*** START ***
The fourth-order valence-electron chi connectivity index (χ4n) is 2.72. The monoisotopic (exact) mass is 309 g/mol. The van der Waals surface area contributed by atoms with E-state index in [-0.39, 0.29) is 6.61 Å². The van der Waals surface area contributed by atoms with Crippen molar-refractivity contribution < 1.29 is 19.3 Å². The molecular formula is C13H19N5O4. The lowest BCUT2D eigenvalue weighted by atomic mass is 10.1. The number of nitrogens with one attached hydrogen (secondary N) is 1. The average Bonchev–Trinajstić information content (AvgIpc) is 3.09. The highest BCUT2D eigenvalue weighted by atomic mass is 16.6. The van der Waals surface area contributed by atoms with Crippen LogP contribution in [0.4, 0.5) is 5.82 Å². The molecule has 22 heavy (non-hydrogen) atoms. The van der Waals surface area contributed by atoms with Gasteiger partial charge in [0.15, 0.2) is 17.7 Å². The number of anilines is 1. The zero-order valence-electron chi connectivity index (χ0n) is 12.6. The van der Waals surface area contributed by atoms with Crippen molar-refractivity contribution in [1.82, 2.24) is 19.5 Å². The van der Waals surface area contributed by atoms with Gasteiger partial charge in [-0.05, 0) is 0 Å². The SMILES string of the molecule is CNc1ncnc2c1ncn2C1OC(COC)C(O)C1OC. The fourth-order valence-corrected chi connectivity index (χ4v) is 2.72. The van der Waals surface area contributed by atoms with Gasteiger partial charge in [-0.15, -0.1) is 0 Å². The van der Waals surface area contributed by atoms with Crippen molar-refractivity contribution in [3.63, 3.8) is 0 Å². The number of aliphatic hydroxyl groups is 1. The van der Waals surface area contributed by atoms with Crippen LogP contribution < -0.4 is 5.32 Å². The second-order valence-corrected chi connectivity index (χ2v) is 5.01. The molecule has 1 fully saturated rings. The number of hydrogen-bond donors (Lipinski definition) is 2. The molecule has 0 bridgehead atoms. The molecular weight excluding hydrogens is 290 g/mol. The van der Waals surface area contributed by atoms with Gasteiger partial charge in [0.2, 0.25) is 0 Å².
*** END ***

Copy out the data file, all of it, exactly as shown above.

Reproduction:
The fourth-order valence-electron chi connectivity index (χ4n) is 2.72. The monoisotopic (exact) mass is 309 g/mol. The van der Waals surface area contributed by atoms with E-state index in [-0.39, 0.29) is 6.61 Å². The van der Waals surface area contributed by atoms with Crippen molar-refractivity contribution < 1.29 is 19.3 Å². The molecular formula is C13H19N5O4. The lowest BCUT2D eigenvalue weighted by atomic mass is 10.1. The number of nitrogens with one attached hydrogen (secondary N) is 1. The average Bonchev–Trinajstić information content (AvgIpc) is 3.09. The highest BCUT2D eigenvalue weighted by atomic mass is 16.6. The van der Waals surface area contributed by atoms with Crippen LogP contribution in [0.4, 0.5) is 5.82 Å². The molecule has 22 heavy (non-hydrogen) atoms. The van der Waals surface area contributed by atoms with Gasteiger partial charge in [0.15, 0.2) is 17.7 Å². The number of anilines is 1. The zero-order valence-electron chi connectivity index (χ0n) is 12.6. The van der Waals surface area contributed by atoms with Crippen molar-refractivity contribution in [1.82, 2.24) is 19.5 Å². The van der Waals surface area contributed by atoms with Gasteiger partial charge in [-0.05, 0) is 0 Å². The SMILES string of the molecule is CNc1ncnc2c1ncn2C1OC(COC)C(O)C1OC. The fourth-order valence-corrected chi connectivity index (χ4v) is 2.72. The van der Waals surface area contributed by atoms with Gasteiger partial charge in [-0.15, -0.1) is 0 Å². The van der Waals surface area contributed by atoms with Crippen molar-refractivity contribution in [3.63, 3.8) is 0 Å². The number of aliphatic hydroxyl groups is 1. The van der Waals surface area contributed by atoms with Crippen LogP contribution < -0.4 is 5.32 Å². The second-order valence-corrected chi connectivity index (χ2v) is 5.01. The molecule has 1 fully saturated rings. The number of hydrogen-bond donors (Lipinski definition) is 2. The molecule has 0 bridgehead atoms. The molecular weight excluding hydrogens is 290 g/mol. The van der Waals surface area contributed by atoms with Gasteiger partial charge in [0.2, 0.25) is 0 Å².